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Re: RDF* semantics

From: Kingsley Idehen <kidehen@openlinksw.com>
Date: Wed, 7 Aug 2019 10:37:36 -0400
To: public-rdf-star@w3.org
Message-ID: <fa10d307-fb6d-3aa2-60d5-0c6a089659c1@openlinksw.com>
On 8/7/19 5:13 AM, Olaf Hartig wrote:
> Hi Kingsley,
> On Tue, 2019-08-06 at 12:16 -0400, Kingsley Idehen wrote:
>> On 8/6/19 11:12 AM, Olaf Hartig wrote:
>>> Hi Kingsley,
>>> On Mon, 2019-08-05 at 13:52 -0400, Kingsley Idehen wrote:
>>>> [...]
>>>> Under what circumstances in the real-world would the condition you model
>>>> arise i.e., propositions that don't manifest as part of documentation?
>>> For instance, we my want to capture that Alice told us that Bob's age is
>>> 23, even if we don't have a document from Alice with this
>>> statement/claim regarding Bob's age.
>> Through what medium did Alice make the aforementioned claim about Bob?
> As I wrote, she *told* us (during a conversation in a cafe, if you
> like).

But that's just another RDF sentence/statement constructed from blank
nodes (indefinite pronouns):

@prefix : <#> .

[ a foaf:Person; foaf:name "Alice"] :claims [a foaf:Person; foaf:name
"Bob"; foaf:age "23"^^xsd:integer] .

Thus, it still retains the fundamental subject, predicate, object
structure covered by terms in the RDF Vocabulary
<http://www.w3.org/1999/02/22-rdf-syntax-ns#> for describing the
components of an rdf:Statement.

I am delivering this communication via a document dispatched via email
(courtesy of smtp protocol). You may or may not agree with my
communication, but you can referred to said communication based on its
delivery medium.

I didn't just say something, I said it in an email document that has its
own provenance data (or metadata) etc..

>> How is provenance articulated in said medium?
> Similar to how you may have included provenance information in your
> example document, Alice's spoken sentences may have included hints about
> the provenance of her claim regarding Bob's age.
> However, I don't see why this is relevant in our context in which we aim
> to capture provenance of the claim regarding Bob's age in *another*
> medium, where the provenance of the claim is that we have heard it from
> Alice and the other medium is an RDF* graph (or a Turtle* serialization
> thereof, if you like).
>>  [...]
>>>> The triple:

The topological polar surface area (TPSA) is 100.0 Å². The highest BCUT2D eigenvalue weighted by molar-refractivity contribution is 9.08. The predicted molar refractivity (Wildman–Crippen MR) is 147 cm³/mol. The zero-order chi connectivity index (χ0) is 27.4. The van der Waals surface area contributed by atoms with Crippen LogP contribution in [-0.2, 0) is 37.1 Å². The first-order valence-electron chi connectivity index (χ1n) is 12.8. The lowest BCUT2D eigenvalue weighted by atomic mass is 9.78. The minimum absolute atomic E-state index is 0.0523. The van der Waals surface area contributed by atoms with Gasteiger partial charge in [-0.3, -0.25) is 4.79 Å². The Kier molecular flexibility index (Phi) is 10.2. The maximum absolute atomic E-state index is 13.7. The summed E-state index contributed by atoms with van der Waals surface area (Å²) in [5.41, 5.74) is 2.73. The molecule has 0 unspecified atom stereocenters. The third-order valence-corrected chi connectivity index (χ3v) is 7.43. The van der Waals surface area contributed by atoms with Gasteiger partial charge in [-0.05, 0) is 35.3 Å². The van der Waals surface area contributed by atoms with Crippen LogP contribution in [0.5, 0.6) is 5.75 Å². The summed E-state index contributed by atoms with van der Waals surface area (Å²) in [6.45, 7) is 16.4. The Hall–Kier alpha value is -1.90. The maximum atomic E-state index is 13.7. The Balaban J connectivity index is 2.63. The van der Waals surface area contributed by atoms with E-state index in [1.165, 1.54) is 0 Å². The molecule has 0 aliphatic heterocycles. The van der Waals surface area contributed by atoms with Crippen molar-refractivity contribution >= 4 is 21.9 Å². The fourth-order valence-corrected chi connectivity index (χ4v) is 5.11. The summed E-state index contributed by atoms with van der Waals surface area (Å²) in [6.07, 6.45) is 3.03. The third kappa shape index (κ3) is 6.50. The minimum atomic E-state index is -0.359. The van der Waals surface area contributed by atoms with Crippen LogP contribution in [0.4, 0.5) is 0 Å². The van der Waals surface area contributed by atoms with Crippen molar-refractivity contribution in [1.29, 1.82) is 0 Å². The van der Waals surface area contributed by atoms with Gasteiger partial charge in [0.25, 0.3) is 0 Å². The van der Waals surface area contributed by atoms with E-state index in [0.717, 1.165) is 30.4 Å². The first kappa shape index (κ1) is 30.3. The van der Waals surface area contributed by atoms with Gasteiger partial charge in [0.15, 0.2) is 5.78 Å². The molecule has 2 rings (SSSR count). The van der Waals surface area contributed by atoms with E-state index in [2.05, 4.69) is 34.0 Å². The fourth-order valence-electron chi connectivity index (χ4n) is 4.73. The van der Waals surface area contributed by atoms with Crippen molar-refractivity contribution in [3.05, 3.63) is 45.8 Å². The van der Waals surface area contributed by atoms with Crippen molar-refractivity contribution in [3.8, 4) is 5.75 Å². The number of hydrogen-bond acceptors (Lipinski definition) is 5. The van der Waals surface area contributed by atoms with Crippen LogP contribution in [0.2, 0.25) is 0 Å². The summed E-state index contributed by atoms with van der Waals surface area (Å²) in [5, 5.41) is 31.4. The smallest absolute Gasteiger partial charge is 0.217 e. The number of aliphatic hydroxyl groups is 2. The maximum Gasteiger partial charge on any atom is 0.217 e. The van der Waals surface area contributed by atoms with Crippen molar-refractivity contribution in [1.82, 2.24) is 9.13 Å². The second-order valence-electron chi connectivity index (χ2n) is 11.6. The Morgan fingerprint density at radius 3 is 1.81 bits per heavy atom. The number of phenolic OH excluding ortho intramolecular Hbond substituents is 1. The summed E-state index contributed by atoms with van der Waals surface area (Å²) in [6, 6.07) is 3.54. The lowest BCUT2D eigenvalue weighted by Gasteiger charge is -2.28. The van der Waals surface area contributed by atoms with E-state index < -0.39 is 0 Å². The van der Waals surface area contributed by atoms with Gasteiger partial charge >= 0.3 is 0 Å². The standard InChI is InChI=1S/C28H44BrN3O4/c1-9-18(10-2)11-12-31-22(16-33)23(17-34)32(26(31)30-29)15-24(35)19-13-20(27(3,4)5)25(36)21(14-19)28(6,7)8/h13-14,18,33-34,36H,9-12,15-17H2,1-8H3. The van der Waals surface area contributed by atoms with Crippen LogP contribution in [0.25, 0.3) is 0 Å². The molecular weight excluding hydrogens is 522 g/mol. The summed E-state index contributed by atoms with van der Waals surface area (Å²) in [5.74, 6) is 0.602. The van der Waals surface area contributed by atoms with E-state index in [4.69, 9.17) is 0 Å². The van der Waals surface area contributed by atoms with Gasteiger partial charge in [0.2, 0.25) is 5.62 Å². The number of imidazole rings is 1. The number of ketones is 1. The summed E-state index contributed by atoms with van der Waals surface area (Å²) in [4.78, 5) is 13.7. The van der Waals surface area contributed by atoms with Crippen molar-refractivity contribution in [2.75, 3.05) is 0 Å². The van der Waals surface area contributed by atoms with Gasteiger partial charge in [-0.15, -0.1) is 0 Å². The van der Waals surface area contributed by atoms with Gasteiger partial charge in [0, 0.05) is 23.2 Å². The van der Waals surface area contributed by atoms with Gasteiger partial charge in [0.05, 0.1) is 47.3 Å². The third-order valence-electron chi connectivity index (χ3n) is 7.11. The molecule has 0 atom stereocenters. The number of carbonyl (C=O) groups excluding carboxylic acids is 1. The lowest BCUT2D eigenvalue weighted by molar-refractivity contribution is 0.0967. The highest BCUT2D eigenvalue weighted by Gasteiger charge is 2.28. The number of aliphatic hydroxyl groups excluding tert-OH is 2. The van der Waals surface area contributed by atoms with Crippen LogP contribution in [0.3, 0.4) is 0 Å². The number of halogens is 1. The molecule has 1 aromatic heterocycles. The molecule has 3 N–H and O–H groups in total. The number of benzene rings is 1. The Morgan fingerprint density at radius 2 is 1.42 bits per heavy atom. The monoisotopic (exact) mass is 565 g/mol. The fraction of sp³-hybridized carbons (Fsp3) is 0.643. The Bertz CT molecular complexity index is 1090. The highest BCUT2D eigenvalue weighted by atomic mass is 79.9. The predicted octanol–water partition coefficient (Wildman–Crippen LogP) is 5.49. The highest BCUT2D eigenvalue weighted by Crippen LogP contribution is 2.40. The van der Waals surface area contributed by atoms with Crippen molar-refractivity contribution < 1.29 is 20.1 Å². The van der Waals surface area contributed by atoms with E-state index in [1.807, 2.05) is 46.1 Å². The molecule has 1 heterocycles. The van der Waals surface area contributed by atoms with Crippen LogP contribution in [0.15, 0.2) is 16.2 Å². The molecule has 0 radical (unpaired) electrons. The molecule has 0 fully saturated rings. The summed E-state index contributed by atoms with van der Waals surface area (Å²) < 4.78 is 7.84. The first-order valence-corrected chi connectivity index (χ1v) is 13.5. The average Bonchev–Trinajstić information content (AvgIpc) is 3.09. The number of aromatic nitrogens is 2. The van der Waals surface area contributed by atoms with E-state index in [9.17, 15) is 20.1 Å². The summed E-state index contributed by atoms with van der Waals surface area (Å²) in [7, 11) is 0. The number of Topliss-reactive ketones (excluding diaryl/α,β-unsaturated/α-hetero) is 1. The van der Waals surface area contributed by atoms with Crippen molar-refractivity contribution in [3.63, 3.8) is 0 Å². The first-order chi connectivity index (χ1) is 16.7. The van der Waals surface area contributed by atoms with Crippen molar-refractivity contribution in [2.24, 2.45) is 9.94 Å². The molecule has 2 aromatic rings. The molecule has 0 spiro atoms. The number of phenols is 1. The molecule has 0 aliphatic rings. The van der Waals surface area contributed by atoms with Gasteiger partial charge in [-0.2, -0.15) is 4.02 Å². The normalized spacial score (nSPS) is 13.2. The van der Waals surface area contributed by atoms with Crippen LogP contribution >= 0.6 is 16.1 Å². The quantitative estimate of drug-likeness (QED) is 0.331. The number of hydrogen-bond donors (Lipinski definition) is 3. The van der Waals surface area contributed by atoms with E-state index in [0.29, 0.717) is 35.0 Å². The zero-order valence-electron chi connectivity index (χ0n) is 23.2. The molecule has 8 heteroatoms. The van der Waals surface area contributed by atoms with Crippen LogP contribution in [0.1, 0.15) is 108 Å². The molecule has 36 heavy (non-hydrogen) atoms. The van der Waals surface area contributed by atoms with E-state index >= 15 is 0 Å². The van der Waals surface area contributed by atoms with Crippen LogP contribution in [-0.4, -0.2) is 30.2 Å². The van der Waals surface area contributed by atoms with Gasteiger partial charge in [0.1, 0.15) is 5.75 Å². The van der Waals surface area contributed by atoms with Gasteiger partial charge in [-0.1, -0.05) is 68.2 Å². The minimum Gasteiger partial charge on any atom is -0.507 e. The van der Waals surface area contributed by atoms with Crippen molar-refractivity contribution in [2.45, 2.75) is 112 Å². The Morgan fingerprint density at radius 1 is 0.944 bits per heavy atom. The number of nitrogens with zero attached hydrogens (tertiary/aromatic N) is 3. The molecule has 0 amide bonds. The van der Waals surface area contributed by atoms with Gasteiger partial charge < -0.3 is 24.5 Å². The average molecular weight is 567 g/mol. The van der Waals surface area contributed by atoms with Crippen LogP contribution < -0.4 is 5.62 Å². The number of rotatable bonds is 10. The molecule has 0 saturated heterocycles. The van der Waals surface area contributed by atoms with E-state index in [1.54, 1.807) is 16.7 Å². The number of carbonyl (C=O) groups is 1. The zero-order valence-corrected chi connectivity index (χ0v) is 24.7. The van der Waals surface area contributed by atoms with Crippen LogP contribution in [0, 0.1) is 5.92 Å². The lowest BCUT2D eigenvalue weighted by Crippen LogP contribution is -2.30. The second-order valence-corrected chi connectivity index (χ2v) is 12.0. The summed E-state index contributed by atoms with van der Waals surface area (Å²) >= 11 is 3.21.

>>>> @prefix : <#> .
>>>> :bob foaf:age "23"^^xsd:integer . 
>>>> Exists in a document identified by <> , so we a missing the following part
>>>> of reality (as I understand it):
>>>> @prefix : <#> . 
>>>> <> a foaf:Document .
>>>> <> :creator :i .
>>>> <> :createdOn "2019-08-05"^^xsd:date . 
>>>> <> foaf:primaryTopic :bob. 
>>>> :bob foaf:age "23"^^xsd:integer . 
>>>> Thus, it's the authoritative weight given to <>, by whoever, under whatever
>>>> situation and circumstance, that leads to acceptance or rejection of the
>>>> claims outlined e.g., those about the foaf:age of the entity identified
>>>> by :bob .
>>> I am not questioning that. Note, however, that your document is not
>>> making a statement/claim about the claim regarding Bob's age (other than
>>> asserting it, of course).
>> The document is the medium through which those claims are projected. Put
>> differently, it provides the surface for the claim represented as
>> sentences/statements.
> I have no problem with that. But again, while your example document
> contains the statement about Bob's age and some statement about itself
> (including provenance-related statements), it does not contain any
> statement about the statement about Bob's age.

It could, but it would simply be more verbose, which is what appears to
be the issue with reification as it currently exists. Not the semantics
of RDF per se.

>>> The purpose of RDF*, and of RDF reification,
>>> is to allow you to do so (within your document or within another of your
>>> documents).
>> I understand the RDF reification part since it allows one speak directly
>> about units of communication or "parts of speach" (subject, predicate,
>> and object components of RDF sentences/statements) using documentation,
>> just like anything else.
>> At this juncture, I see RDF* as being about an algorithm (delivered as
>> syntax sugar) for attempting to address the verbosity of  existing RDF
>> reification syntax rather than dealing with new RDF semantics.
> Fine with me. Under the perspective that considers RDF* purely as
> syntactic sugar, we have the existing RDF semantics and don't need
> anything new (except for a mapping that defines how the syntactic
> extension maps to standard RDF, but that we have).
> However, as an alternative to the syntactic-sugar perspective, another
> perspective is to consider RDF* to be based on its own abstract data
> model (which is an extension of the RDF data model).

An alternative abstract data model is certainly a cleaner approach, but
that isn't really RDF anymore. Thus, RDF* would lead to confusion, IMHO.

>  Then, as has been
> done for the RDF data model, we may define a semantics related to the
> RDF* data model. Pat's initial point was that such a semantics will help
> to provide some clarity (under this alternative perspective, I assume).

I'll let Pat speak for himself :)


> Olaf
>> Anyway, that's why "RDF* semantics" is confusing to me with regards to
>> its fundamental objective at this point in time.
>> Kingsley
>>> Best,
>>> Olaf
>>>> If we get the world we a modeling for clear, other bits of the problem
>>>> will become clearer.
>>>> Conclusion:
>>>> In my opinion, we need a complete example that's relatable to the world
>>>> that we are describing using RDF sentences :)


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Received on Wednesday, 7 August 2019 14:38:03 UTC

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